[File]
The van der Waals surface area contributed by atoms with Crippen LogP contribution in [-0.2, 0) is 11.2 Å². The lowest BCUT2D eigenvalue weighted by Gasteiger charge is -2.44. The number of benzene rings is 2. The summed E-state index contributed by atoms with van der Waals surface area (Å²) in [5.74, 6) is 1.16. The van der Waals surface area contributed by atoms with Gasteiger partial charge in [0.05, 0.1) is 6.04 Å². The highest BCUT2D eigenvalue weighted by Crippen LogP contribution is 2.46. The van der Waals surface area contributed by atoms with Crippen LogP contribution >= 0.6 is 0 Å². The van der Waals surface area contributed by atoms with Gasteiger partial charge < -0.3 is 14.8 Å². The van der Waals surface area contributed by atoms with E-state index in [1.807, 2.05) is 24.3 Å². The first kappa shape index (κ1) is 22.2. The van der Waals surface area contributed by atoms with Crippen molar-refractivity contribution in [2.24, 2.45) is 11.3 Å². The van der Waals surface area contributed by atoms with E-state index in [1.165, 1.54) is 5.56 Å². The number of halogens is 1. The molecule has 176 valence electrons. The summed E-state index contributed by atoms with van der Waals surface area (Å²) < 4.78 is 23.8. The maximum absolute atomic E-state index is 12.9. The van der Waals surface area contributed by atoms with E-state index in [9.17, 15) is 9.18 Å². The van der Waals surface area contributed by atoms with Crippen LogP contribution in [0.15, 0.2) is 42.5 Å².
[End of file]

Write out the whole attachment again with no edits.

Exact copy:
The van der Waals surface area contributed by atoms with Crippen LogP contribution in [-0.2, 0) is 11.2 Å². The lowest BCUT2D eigenvalue weighted by Gasteiger charge is -2.44. The number of benzene rings is 2. The summed E-state index contributed by atoms with van der Waals surface area (Å²) in [5.74, 6) is 1.16. The van der Waals surface area contributed by atoms with Gasteiger partial charge in [0.05, 0.1) is 6.04 Å². The highest BCUT2D eigenvalue weighted by Crippen LogP contribution is 2.46. The van der Waals surface area contributed by atoms with Crippen LogP contribution >= 0.6 is 0 Å². The van der Waals surface area contributed by atoms with Gasteiger partial charge < -0.3 is 14.8 Å². The van der Waals surface area contributed by atoms with E-state index in [1.807, 2.05) is 24.3 Å². The first kappa shape index (κ1) is 22.2. The van der Waals surface area contributed by atoms with Crippen molar-refractivity contribution in [2.24, 2.45) is 11.3 Å². The van der Waals surface area contributed by atoms with E-state index in [1.165, 1.54) is 5.56 Å². The number of halogens is 1. The molecule has 176 valence electrons. The summed E-state index contributed by atoms with van der Waals surface area (Å²) < 4.78 is 23.8. The maximum absolute atomic E-state index is 12.9. The van der Waals surface area contributed by atoms with E-state index in [9.17, 15) is 9.18 Å². The van der Waals surface area contributed by atoms with Crippen LogP contribution in [0.15, 0.2) is 42.5 Å².